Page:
June 3, 2021

The only history course I took as an undergrad was on farming technology.  I have always been interested in manufacturing and machinery and needed another liberal arts course, so this seemed like a no brainer.  The course covered the development from threshers to combines and the steel plow by John Deere in 1869.  The steel plow was the implement that transformed the central plains from the Great American Desert to the breadbasket of the world.  The other reason I took the course was because my family came from an agricultural background, and I thought this might help me understand what they faced when moving to rural Kansas.  This was a way to understand my roots.

When I checked an online photo reference on the millet plants I was growing along the back fence (that were run over by the mower), it identified the plant as Durham Wheat.   Durum wheat (Triticum durum or Triticum turgidum subsp. durum) is also called pasta wheat or macaroni wheat.  It is the second most cultivated species of wheat after common wheat, although it represents only 5% to 8% of global wheat production.  It was developed by artificial selection of the domesticated emmer wheat strains grown in Central Europe and the Near East around 7000 BC.  This wheat formed the roots of much of civilization.

While I had thought the plants growing along the fence looked like wheat, when I checked the package ingredients it did not list wheat as an ingredient, only millet.  This showed I was a bit removed from my roots. Yesterday I decided to try another process that could take me closer to my agricultural roots.  I harvested the grain, tied it together in a shock, and placed it on the screened porch to dry.  My hope is to be able to thresh the rain and then again feed it to the birds who had pitched it out of the feeder in the first place.  I felt while it might help me connect to the roots of my ancestors, it would also help the birds connect to the grain they had rejected.  It could happen, right?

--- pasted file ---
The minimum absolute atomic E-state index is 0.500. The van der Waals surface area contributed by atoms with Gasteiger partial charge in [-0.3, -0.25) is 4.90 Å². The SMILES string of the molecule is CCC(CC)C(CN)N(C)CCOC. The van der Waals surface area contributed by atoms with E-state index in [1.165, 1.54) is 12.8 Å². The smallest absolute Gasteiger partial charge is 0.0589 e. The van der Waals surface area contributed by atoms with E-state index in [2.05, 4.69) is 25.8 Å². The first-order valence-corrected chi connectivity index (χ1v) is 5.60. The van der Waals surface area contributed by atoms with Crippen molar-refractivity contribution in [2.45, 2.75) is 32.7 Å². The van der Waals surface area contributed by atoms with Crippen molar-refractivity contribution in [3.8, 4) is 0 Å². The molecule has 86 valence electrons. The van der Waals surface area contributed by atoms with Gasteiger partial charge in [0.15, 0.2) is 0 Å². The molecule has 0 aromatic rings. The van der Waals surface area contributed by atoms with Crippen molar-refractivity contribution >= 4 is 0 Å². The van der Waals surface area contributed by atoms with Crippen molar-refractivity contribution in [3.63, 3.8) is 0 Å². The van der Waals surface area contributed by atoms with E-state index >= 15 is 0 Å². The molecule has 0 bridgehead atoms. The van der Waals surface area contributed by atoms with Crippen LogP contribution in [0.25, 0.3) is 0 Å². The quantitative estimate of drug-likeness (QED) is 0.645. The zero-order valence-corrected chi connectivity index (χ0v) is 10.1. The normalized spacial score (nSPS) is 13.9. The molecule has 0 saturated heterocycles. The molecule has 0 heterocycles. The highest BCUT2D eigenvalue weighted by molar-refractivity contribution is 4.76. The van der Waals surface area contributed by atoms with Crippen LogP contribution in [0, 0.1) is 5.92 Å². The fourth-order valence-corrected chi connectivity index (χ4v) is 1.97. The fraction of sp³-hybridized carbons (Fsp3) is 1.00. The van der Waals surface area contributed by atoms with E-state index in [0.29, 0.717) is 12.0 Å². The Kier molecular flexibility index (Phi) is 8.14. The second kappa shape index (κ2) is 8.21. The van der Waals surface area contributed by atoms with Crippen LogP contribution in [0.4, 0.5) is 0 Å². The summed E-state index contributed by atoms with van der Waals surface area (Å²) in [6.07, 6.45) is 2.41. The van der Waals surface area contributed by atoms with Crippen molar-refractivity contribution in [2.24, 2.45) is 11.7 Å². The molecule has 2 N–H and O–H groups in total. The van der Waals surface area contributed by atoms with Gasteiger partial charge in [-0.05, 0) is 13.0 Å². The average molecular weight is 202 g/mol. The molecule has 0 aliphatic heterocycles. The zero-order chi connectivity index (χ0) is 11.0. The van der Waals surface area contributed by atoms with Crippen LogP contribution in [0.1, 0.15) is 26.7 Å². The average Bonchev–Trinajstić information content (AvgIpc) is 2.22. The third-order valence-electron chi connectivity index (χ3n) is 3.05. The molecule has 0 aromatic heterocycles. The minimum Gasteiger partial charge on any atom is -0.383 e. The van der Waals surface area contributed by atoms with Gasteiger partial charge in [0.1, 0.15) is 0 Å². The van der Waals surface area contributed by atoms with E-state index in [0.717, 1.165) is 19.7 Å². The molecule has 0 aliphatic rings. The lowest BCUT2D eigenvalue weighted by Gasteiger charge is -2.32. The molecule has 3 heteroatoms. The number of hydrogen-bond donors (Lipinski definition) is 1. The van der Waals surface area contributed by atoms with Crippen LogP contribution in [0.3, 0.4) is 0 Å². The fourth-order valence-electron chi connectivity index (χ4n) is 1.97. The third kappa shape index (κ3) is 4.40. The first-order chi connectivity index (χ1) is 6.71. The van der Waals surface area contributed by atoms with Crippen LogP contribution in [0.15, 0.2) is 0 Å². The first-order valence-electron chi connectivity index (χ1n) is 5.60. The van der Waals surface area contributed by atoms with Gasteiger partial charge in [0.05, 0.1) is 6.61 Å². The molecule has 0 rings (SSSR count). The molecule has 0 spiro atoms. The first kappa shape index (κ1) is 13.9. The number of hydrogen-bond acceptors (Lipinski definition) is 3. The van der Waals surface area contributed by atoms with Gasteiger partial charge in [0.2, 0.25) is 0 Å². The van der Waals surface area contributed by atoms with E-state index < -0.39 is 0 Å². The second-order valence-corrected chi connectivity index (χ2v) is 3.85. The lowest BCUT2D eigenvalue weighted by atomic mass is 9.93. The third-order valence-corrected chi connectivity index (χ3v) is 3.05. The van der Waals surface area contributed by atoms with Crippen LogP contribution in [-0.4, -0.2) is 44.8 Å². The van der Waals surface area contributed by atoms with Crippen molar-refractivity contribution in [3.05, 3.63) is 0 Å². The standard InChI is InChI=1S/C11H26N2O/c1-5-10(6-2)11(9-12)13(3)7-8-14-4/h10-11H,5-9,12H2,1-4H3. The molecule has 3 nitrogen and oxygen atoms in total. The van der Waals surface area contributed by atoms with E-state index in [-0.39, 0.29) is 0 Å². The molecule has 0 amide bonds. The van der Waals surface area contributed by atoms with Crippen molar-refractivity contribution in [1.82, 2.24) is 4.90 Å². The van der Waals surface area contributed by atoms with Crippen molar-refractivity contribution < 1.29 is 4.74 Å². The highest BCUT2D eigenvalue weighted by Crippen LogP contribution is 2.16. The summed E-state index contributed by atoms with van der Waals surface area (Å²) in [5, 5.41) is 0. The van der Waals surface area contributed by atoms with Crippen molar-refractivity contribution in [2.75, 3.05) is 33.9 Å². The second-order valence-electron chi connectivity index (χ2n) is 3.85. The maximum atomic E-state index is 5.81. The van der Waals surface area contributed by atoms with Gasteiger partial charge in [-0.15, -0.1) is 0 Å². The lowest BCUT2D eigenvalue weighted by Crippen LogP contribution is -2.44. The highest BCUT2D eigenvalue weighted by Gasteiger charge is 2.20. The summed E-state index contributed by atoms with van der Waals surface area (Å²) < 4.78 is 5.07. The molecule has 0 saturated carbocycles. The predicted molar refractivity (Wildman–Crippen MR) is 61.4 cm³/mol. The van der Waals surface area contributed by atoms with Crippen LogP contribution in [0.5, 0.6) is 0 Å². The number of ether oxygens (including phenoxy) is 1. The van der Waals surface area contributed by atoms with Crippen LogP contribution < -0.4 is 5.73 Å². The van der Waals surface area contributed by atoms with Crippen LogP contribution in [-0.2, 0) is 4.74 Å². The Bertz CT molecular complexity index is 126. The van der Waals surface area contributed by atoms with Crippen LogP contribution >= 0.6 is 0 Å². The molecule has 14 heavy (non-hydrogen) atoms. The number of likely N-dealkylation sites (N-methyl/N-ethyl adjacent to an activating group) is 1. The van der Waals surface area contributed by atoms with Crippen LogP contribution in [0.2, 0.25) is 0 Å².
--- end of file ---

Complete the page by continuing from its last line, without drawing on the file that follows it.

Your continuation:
Thoughts:  I was part of an archeological survey on the high mesas of Utah when it began to snow.  We stopped and huddled together for warmth while we waited for the truck to arrive to pick us up.  I had read stories on my Kansas roots about the early settlers having no wood on the prairie and instead burned the buffalo chips (read poop) that littered the landscape.  Since the mesa was also a pasture, I suggested we collect dried cow chips and burn them for warmth.  They did not burn well and smelled horrendous.  I was glad this was a part of my roots I did not have to live with.  Every time I think how bad I have it, I remember things have been worse in the past.  The Influenza epidemic of 1918 and 1919 never had a vaccine to bring resolution.  It is estimated there were 50 million deaths worldwide with about 675,000 occurring in the US.  One hundred years later, there are those who choose to refuse to get the vaccine.  Follow the science.  Change is coming and it starts with you.

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